Energy, Von der Leyen: EU has overcome the dependency


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Step by step Europe works for gas independency from Russia. “A year ago, Europe had a massive dependency on Russian fossil fuels built up over decades. This made us vulnerable to supply squeezes, price hikes and Putin’s market manipulation. In less than a year, Europe has overcome this dangerous dependency”, the President of European Commission, Ursula Von der Leyen, said in her speech at Davos on 17th of January 2023. 

Von der Leyen expressed her satisfaction: “We have replaced around 80% of Russian pipeline gas. We have filled our storages and reduced demand by more than 20% in the period from August to November”. And through collective effort, “we brought down gas prices quicker than anyone expected. From its peak in August, European natural gas prices have now dropped by 80% this month. That is below the levels of before the Ukraine war. Europe has once again shown the power of its collective will”, she added.

At the same time, Von der Leyen underlined: “We should be under no illusions how difficult these periods of pandemic and war are for families and for business”.

Now the persistent rising of inflation is worrying Europe. “As your Global Risks Report sets it out, we see rising inflation making the cost of living and the cost of doing business more expensive. We see energy being used as a weapon. We see threats of trade wars and the return of confrontational geopolitics. In addition, climate change already comes with a huge cost and we have no time to lose in the transition to a clean economy”, the President of the European Commission said.

Regarding the Green transition, “in less than three decades we want to reach net zero. But the road to net zero means developing and using a whole range of new clean technologies across our economy: in transport, buildings, manufacturing, energy”, Von der Leyen said.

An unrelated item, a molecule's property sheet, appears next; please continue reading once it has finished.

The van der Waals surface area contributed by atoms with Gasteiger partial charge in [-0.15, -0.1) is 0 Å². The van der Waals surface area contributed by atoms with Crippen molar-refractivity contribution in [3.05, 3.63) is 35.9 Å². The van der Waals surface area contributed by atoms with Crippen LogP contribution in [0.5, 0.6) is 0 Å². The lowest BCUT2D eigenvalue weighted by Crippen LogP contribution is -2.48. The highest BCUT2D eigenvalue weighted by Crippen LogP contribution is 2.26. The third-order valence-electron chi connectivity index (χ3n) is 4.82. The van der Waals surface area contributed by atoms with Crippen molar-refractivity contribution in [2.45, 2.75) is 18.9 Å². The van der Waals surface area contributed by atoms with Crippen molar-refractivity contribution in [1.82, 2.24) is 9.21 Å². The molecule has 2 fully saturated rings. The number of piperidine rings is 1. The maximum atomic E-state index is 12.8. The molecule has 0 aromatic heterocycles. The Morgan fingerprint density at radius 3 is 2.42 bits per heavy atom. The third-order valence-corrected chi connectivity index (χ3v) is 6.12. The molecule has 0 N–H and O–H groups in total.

The President of the European Commission believes there will be a revolution on EU industries in the near future. “Next decades will see the greatest industrial transformation of our times, maybe of any times. And those who develop and manufacture the technology that will be the foundation of tomorrow’s economy will have the greatest competitive edge. The scale of the opportunity is clear for all to see”, she said. 

The International Energy Agency estimates that the market for mass-manufactured clean energy tech will be worth around USD 650 billion a year by 2030, more than triple today’s levels. “To get ahead of the competition, we need to keep investing in strengthening our industrial base and making Europe more investment and innovation friendly”, Von der Leyen added. 

In Europe, “we moved first with the European Green Deal to set the path to climate neutrality by 2050”, Von der Leyen proudly underlined. “We have cast our net-zero target into law to provide the predictability and transparency business needs. We followed it up with the investment firepower of NextGenerationEU, our EUR 800 billion investment plan, the Just Transition Fund and other instruments across the economy. This is unprecedented investment in clean technology across all sectors of the green transition”.

The President of the EU Commission explains that “clean tech is now the fastest-growing investment sector in Europe, doubling its value between 2020 and 2021 alone. And the good news for the planet is that other major economies are now also stepping up. Japan’s green transformation plans aim to help raise up to JPY 20 trillion around EUR 140 billion through ‘green transition’ bonds”.

While certain elements of the design of the Inflation Reduction Act raised a number of concerns in terms of some of the targeted incentives for companies.

“We have been working with the US to find solutions, for example so that EU companies and EU-made electric cars can also benefit from the IRA. Our aim should be to avoid disruptions in transatlantic trade and investment”, Von der Leyen said.

Written by: Irene Giuntella

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